Funding Circle, the peer-to-peer lender that became the first of the new breed of fintech lender to go public in the UK through an IPO in September 2018, finally offered investors some positive news as it announced an upgrade on its annual forward guidance. The announcement made today, that that loans under management rose by 31% to £3.7 billion in the third quarter of this year compared to the same period last year, has seen the Funding Circle share price leap by almost 17% into the afternoon session.
That’s a welcome turnaround after 13 months that saw the company’s share price fall over 78% from its opening post-IPO level of £4.40 to a low of £0.94 early this month. The wider P2P lending industry has had a troubled recent history with two smaller companies going under, seeing thousands of retail investors lose millions. That has led to calls for the FCA to crack down on a sector that was until recently a darling of the fintech scene and even saw the UK government create a specialised ISA for P2P investments to be held in – the Innovative Finance ISA.
Funding Circle’s business model is, as an alternative to traditional bank lending which has tightened up since the financial crisis, to extend loans to SMEs via an online platform. Funding Circle assesses the borrower’s credit risk, assigning an interest rate that corresponds to that, and matches the loan with private and institutional investors who usually spread the risk between themselves. That is all done via a digital platform. To date the fintech has acted as the intermediary for loans worth over £8 billion, to around 77,000 companies. The number of private retail investors that have invested in P2P loans through the Funding Circle platform numbers around 80,000. Around £1.8 billion of new loans have been processed so far this year, up 9% on last year.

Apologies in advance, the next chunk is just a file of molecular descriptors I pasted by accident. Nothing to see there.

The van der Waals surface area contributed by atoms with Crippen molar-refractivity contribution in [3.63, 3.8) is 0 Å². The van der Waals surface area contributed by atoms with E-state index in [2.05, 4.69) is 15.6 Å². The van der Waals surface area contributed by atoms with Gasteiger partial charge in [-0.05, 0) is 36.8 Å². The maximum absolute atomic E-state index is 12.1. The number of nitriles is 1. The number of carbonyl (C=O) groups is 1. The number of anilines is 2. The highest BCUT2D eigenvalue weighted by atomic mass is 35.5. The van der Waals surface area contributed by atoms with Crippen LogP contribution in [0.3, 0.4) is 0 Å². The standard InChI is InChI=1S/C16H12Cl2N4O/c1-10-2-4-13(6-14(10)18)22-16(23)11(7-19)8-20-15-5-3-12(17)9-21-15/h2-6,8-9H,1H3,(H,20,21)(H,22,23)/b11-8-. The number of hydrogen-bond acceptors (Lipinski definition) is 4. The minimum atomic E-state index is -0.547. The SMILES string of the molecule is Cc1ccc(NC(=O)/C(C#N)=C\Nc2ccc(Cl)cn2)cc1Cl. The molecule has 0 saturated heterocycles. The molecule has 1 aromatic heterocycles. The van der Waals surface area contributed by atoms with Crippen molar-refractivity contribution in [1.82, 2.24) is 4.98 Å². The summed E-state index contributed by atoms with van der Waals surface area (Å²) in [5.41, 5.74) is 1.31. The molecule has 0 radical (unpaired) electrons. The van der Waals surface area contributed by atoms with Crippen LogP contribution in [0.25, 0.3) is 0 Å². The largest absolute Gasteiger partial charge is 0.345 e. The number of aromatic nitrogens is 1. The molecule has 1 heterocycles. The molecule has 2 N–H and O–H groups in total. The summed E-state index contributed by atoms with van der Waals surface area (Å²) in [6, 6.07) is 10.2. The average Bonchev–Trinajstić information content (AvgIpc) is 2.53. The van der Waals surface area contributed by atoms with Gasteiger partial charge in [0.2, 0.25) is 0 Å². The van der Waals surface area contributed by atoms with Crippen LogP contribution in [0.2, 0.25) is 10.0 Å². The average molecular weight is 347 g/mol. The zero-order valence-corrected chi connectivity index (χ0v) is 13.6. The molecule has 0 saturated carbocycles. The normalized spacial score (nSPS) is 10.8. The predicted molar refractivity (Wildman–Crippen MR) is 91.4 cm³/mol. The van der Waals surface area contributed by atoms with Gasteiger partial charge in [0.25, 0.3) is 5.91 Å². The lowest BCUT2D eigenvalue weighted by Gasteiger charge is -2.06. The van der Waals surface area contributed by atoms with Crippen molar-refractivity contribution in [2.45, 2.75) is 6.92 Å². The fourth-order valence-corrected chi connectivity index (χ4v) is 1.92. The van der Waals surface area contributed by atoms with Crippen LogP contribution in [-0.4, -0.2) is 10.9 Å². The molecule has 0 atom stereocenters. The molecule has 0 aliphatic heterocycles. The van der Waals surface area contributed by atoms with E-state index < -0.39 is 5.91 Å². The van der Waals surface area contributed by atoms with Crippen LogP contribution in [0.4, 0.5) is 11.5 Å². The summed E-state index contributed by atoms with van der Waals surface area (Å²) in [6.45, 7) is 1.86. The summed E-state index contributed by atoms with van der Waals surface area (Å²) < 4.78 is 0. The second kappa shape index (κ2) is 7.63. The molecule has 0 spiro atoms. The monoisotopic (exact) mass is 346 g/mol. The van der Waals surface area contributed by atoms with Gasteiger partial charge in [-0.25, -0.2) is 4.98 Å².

Funding Circle investors can expect to realise average returns of between 5% and 7% this year after bad debts and fees. Investors are advised to spread their investments over multiple loans to offset the risk of one particular borrower defaulting – much as a bank or any other lending institution does. Last year average returns were between 4.2% and 5.2%.
The company’s co-founder and CEO Samir Desai commented:
“In what remains an uncertain economic environment we continue to manage the business prudently, which we are confident is the right course of action for the long-term growth and development of our business.”
Last month Funding Circle’s fall in market capitalisation saw it drop out of the FTSE 250 and some of its retail investors have criticised the illiquidity of its secondary market, which allows investors to sell their loans. The company has reportedly instigated an internal review into ways to reverse the lengthening periods of time needed for investors to dispose of loans through the secondary market, though being able to do so is not guaranteed by the company.
The FCA last month announced it is reviewing the P2P lending market with a view to taking a stricter approach to it, particularly around how transparently companies in the sector communicate to retail investors the level of risk they are taking on.